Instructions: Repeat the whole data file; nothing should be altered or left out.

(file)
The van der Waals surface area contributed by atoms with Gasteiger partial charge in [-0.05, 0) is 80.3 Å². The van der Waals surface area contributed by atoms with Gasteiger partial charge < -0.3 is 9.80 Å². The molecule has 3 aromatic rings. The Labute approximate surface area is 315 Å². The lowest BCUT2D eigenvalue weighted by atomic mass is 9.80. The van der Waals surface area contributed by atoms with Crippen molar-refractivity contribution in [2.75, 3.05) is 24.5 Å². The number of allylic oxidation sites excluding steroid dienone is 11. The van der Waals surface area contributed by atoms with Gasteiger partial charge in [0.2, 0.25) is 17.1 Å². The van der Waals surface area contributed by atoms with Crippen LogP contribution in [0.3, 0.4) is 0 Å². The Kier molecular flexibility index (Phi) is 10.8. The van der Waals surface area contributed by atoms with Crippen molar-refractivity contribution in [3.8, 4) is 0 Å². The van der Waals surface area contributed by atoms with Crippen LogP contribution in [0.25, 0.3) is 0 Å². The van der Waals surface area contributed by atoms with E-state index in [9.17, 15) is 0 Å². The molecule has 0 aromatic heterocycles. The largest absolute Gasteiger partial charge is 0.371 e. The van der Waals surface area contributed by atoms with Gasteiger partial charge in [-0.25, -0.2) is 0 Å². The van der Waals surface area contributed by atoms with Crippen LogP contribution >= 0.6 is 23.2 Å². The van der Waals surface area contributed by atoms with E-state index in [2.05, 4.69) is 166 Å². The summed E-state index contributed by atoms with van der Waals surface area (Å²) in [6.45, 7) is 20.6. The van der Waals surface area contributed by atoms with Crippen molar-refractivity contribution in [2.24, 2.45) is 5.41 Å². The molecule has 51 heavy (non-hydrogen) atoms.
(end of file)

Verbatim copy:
The van der Waals surface area contributed by atoms with Gasteiger partial charge in [-0.05, 0) is 80.3 Å². The van der Waals surface area contributed by atoms with Gasteiger partial charge < -0.3 is 9.80 Å². The molecule has 3 aromatic rings. The Labute approximate surface area is 315 Å². The lowest BCUT2D eigenvalue weighted by atomic mass is 9.80. The van der Waals surface area contributed by atoms with Crippen molar-refractivity contribution in [2.75, 3.05) is 24.5 Å². The number of allylic oxidation sites excluding steroid dienone is 11. The van der Waals surface area contributed by atoms with Gasteiger partial charge in [0.2, 0.25) is 17.1 Å². The van der Waals surface area contributed by atoms with Crippen LogP contribution in [0.3, 0.4) is 0 Å². The Kier molecular flexibility index (Phi) is 10.8. The van der Waals surface area contributed by atoms with Crippen molar-refractivity contribution in [3.8, 4) is 0 Å². The van der Waals surface area contributed by atoms with Crippen LogP contribution in [0.25, 0.3) is 0 Å². The van der Waals surface area contributed by atoms with E-state index in [9.17, 15) is 0 Å². The molecule has 0 aromatic heterocycles. The largest absolute Gasteiger partial charge is 0.371 e. The van der Waals surface area contributed by atoms with Gasteiger partial charge in [-0.25, -0.2) is 0 Å². The van der Waals surface area contributed by atoms with Crippen LogP contribution >= 0.6 is 23.2 Å². The van der Waals surface area contributed by atoms with E-state index in [2.05, 4.69) is 166 Å². The summed E-state index contributed by atoms with van der Waals surface area (Å²) in [6.45, 7) is 20.6. The van der Waals surface area contributed by atoms with Crippen molar-refractivity contribution in [2.24, 2.45) is 5.41 Å². The molecule has 51 heavy (non-hydrogen) atoms.